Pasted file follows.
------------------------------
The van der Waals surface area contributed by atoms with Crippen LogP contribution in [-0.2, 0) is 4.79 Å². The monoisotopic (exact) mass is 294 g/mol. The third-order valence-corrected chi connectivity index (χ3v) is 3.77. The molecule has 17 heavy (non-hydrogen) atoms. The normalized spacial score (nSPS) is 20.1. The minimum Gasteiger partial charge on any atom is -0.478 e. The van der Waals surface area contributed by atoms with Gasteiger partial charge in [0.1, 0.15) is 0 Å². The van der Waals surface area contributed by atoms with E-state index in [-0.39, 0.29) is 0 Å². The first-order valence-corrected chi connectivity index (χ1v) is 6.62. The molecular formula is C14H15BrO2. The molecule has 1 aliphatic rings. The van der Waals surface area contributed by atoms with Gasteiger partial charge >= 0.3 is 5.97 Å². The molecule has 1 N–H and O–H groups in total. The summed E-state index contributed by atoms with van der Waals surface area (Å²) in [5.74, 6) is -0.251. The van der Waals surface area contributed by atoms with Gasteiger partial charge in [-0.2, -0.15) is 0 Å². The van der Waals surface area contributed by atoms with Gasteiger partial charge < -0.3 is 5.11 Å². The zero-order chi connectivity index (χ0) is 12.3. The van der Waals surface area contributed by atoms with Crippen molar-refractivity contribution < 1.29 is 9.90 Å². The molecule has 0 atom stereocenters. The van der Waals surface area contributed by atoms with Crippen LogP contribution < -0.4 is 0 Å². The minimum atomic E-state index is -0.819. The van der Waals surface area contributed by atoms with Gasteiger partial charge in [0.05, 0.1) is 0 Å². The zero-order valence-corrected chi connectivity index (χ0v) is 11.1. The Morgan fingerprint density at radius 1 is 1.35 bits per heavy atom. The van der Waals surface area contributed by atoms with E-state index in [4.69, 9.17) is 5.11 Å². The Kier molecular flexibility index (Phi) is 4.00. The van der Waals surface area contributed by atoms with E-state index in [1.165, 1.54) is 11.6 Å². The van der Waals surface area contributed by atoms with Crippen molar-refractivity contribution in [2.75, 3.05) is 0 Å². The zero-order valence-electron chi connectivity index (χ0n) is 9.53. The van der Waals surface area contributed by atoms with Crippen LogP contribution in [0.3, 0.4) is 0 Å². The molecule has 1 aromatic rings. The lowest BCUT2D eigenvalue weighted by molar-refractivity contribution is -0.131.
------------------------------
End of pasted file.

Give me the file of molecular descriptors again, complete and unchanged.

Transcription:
The van der Waals surface area contributed by atoms with Crippen LogP contribution in [-0.2, 0) is 4.79 Å². The monoisotopic (exact) mass is 294 g/mol. The third-order valence-corrected chi connectivity index (χ3v) is 3.77. The molecule has 17 heavy (non-hydrogen) atoms. The normalized spacial score (nSPS) is 20.1. The minimum Gasteiger partial charge on any atom is -0.478 e. The van der Waals surface area contributed by atoms with Gasteiger partial charge in [0.1, 0.15) is 0 Å². The van der Waals surface area contributed by atoms with E-state index in [-0.39, 0.29) is 0 Å². The first-order valence-corrected chi connectivity index (χ1v) is 6.62. The molecular formula is C14H15BrO2. The molecule has 1 aliphatic rings. The van der Waals surface area contributed by atoms with Gasteiger partial charge >= 0.3 is 5.97 Å². The molecule has 1 N–H and O–H groups in total. The summed E-state index contributed by atoms with van der Waals surface area (Å²) in [5.74, 6) is -0.251. The van der Waals surface area contributed by atoms with Gasteiger partial charge in [-0.2, -0.15) is 0 Å². The van der Waals surface area contributed by atoms with Gasteiger partial charge < -0.3 is 5.11 Å². The zero-order chi connectivity index (χ0) is 12.3. The van der Waals surface area contributed by atoms with Crippen molar-refractivity contribution < 1.29 is 9.90 Å². The molecule has 0 atom stereocenters. The van der Waals surface area contributed by atoms with Crippen LogP contribution < -0.4 is 0 Å². The minimum atomic E-state index is -0.819. The van der Waals surface area contributed by atoms with Gasteiger partial charge in [0.05, 0.1) is 0 Å². The zero-order valence-corrected chi connectivity index (χ0v) is 11.1. The Morgan fingerprint density at radius 1 is 1.35 bits per heavy atom. The van der Waals surface area contributed by atoms with E-state index in [4.69, 9.17) is 5.11 Å². The Kier molecular flexibility index (Phi) is 4.00. The van der Waals surface area contributed by atoms with E-state index in [1.165, 1.54) is 11.6 Å². The van der Waals surface area contributed by atoms with Crippen molar-refractivity contribution in [2.75, 3.05) is 0 Å². The zero-order valence-electron chi connectivity index (χ0n) is 9.53. The van der Waals surface area contributed by atoms with Crippen LogP contribution in [0.3, 0.4) is 0 Å². The molecule has 1 aromatic rings. The lowest BCUT2D eigenvalue weighted by molar-refractivity contribution is -0.131.